Arts & Culture

Palette & Chisel serves art community for 120 years

by Jingnan Huo

Palette & Chisel Academy of Fine Arts was started in 1895 by a group of Art Institute night students who needed a place to paint during the day. Each Sunday, the students would hire a model they could draw or paint in natural daylight.

In 1921, the artists bought a run-down Italian mansion on Chicago’s Gold Coast and named it their home. The Academy remains in the mansion, thanks to the non-profit property tax exemption granted by Cook County.
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The Remedy brings smiles to ‘L’ riders at the Lake Stop

By Manasi Kaushik

The Remedy, a Chicago-based musical group from the South Side, performs at the Red Line’s ‘L’ stop to bring hope, happiness and joy to the lives of people.

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Photos: Is the tattoo parlor the new barbershop?

By Grace Austin

Tattoos have become near ubiquitous, with 3 in 10 Americans now having them, according to a 2015 Harris poll. As tattoos become more mainstream, so do the number of tattoo parlors and the kinds of people getting inked.

Chicago’s Deluxe Tattoo has a reputation for easy rapport and detail-oriented artists, similar to a barbershop or a nail salon. Here’s a glimpse into a day at the tattoo parlor in Uptown.

Photo at top: Artist Jason Vaughn works intently on a customer. Tattooing requires intense precision and care. Most artists study for years before striking out on their own. (Grace Austin/Medill)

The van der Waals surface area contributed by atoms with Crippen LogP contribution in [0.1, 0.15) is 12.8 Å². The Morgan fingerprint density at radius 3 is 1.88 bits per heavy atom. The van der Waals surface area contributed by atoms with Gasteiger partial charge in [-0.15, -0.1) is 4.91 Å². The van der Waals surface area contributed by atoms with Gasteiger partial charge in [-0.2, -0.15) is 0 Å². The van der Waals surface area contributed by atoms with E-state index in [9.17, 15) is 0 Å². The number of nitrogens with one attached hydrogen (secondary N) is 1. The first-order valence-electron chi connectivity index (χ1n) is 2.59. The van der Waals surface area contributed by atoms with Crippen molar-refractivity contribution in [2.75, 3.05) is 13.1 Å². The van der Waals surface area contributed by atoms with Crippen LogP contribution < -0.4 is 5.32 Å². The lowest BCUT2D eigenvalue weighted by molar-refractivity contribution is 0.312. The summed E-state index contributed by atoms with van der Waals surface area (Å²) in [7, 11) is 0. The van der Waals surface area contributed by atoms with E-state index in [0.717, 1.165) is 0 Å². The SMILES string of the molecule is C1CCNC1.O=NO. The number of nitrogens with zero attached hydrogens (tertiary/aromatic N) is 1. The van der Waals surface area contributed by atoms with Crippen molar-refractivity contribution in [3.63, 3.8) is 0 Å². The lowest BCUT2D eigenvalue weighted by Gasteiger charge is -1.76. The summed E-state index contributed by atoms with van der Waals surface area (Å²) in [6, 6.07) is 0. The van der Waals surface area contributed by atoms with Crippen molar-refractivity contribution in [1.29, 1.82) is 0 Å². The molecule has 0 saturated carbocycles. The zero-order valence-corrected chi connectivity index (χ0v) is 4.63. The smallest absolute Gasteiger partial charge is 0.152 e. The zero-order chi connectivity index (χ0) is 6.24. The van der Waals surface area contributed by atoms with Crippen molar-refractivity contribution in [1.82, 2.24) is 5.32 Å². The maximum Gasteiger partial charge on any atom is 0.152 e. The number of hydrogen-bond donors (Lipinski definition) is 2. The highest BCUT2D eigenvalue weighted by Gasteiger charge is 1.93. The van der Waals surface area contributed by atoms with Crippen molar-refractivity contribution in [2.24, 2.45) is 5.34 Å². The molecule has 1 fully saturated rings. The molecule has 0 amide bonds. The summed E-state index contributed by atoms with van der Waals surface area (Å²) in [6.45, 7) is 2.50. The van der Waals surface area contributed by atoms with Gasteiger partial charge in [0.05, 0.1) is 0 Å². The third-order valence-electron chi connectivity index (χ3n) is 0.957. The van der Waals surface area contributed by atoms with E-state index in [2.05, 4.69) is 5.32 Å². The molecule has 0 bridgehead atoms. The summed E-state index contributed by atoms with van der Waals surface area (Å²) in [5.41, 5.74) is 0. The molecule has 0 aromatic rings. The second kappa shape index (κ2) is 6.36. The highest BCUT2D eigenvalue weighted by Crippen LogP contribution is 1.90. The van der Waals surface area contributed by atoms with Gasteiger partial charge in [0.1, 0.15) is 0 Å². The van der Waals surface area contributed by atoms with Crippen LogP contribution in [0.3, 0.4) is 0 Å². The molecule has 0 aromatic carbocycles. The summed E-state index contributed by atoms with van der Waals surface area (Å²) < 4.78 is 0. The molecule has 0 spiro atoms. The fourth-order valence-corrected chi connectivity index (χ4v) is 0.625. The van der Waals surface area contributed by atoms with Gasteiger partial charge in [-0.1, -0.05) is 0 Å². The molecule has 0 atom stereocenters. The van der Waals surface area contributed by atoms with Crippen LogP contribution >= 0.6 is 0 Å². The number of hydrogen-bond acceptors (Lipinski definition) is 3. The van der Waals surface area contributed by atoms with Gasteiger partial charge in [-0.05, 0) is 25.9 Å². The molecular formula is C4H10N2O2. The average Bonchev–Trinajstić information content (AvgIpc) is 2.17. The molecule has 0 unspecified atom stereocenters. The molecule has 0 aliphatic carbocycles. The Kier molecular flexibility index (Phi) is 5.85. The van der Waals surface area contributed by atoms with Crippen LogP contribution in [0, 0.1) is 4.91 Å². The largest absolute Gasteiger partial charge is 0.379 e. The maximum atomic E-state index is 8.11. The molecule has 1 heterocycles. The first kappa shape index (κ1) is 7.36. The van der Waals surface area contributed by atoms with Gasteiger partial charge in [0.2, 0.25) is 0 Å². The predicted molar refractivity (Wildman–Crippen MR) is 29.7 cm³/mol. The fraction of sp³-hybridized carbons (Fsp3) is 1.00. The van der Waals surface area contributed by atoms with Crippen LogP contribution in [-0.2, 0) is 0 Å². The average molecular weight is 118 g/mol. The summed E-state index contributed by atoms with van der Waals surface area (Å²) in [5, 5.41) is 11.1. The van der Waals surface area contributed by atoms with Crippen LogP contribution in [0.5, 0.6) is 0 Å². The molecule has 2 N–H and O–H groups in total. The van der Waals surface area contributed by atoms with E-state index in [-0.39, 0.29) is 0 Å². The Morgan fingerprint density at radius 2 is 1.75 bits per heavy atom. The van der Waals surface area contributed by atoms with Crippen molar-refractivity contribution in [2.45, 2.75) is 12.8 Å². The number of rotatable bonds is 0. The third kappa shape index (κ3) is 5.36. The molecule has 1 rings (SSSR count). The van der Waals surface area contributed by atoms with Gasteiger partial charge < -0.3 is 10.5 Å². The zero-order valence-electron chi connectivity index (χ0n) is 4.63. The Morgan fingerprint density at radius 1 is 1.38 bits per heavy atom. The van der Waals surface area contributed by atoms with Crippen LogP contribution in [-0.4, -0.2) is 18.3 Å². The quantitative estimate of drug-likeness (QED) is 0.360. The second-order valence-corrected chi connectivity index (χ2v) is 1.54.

Millennials look to traditional music to help preserve Puerto Rican culture

By Alissa Anderegg
Translation of Luís Lace Melecio interview by Yarilet Perez

In the beachfront Puerto Rican community of Piñones, the vibrant music of bomba fills the breezy air, as duelling drummers beat in rhythmic unison.

The sounds come from Corporación Piñones Se Integra, an organization that teaches locals and tourists the art of bomba as a way of passing on the music to future generations.

One of Puerto Rico’s traditional Afro-Caribbean musical forms, bomba is considered a rhythmic dialogue between the dancers and the drummers. Puerto Ricans hope this musical dialogue will turn into actual dialogue that will be a key part in preserving the Afro-Puerto Rican culture.


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From South Side to Sinatra: Mike Smith still embodies Chicago jazz

By Mike Davis

Mike Smith still remembers the first time Frank Sinatra yelled at him.

“He’d turn around and give you this look that went right through you…” Smith said. “One time Sinatra yelled at me that it was too loud. So, I brought everybody down and we played softer. The next night he came up to me and wanted it louder.”

This came with the job description of saxophonist and music contractor. As a saxophonist, Smith’s job was to play loud or soft, but always well. As a music contractor, his job was to hire the musicians he and Sinatra shared the stage with. His first exposure to the contracting process was in high school, when he put together the school’s first jazz band.
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Second City student prepares for the main stage

By Stephanie Rothman

Second City is a Chicago institution, yet you may not understand what it takes to make it on the main stage. Before being allowed to audition to become a fully contracted Second City comedian, students must go through six levels of the Second City training program.

Carly Glenn was two shows away from graduating and making her way upstairs.

Photo at top: Carly Glenn performs onstage at one of her last Conservatory shows at Second City. (Stephanie Rothman/MEDILL)

Video: Poetry café in Old San Juan draws in locals and tourists

By Grace Austin